What is the degree of operating leverage?
Degree of Operating Leverage (DOL) is a measure of the proportion of fixed costs to a business’s overall cost structure. OL tells a business how sensitive profit is to changes in sales volume. The formula for DOL is as follows:
…………………………………………………………….Net profit or income
How can we use the operating leverage statistic?
The Degree of Operating Leverage (DOL) statistic is most often used to compare different businesses, rather than as a tool for sensitivity analysis for a single firm. Let’s try an example using two cafes – Stockmarket Cafe and Universal Cafe.
|Total contribution margin
|Net income or profit
(= CM / Net income)
Now we have our DOL for both firms – Stockmarket is 2 and Universal is 1.5. What on earth does this mean? It means that for Stockmarket Cafe, if sales increase (or decrease), net income or profit will increase (or decrease) by 2 times the percentage change. That is, if sales increases by 10%, then profit will increase by 20%. Looking at Universal Cafe, if sales increase (or decrease), net income or profit will increase (or decrease) by 1.5 times the percentage change. Using the same 10% increase in sales, at Universal Cafe, profit will increase by 15% (1.5 x 10%).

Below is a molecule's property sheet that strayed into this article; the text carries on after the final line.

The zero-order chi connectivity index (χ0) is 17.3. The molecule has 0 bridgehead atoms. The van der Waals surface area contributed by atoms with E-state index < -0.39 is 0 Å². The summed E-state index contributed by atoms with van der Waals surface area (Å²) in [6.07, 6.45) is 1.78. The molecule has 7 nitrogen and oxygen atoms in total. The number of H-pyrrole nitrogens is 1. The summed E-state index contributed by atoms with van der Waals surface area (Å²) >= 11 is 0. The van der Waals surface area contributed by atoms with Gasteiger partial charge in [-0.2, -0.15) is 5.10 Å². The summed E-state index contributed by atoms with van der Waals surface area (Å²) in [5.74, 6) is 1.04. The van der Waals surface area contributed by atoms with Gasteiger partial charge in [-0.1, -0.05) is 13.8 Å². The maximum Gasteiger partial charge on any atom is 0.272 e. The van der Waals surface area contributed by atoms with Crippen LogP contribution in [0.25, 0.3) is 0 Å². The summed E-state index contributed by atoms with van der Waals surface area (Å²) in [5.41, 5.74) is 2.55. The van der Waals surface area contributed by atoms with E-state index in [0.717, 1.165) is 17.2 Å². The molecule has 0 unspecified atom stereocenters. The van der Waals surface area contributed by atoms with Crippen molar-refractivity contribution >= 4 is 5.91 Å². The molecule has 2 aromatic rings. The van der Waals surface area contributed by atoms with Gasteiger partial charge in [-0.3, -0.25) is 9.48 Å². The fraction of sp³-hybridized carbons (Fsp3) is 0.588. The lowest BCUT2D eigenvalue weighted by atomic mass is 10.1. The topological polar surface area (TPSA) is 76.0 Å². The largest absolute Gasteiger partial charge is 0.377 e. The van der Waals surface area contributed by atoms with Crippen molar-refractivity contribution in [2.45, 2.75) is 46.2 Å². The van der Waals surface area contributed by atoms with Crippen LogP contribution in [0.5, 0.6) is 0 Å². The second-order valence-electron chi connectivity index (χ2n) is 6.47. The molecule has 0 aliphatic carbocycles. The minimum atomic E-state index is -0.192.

Which of these two firms is the better investment? Stockmarket Cafe or Universal Cafe?
Is it as simple as higher is better?
No! Remember that Operating Leverage uses contribution margin, and does not take into account any fixed costs. So while OL is one number, it should be looked at in conjunction with other measures. Businesses that have high fixed costs and lower variable costs (one reason could be high levels of automated machinery) will have a higher operating leverage. Businesses that have higher variable costs and therefore lower operating leverage, may have lower fixed costs. To make a more informed decision – examining the number of units to be sold to break even could be useful in assessing which firm may be a better investment.
Investopedia haș produced a summary video about the Degree of Operating Leverage [link opens a YouTube video]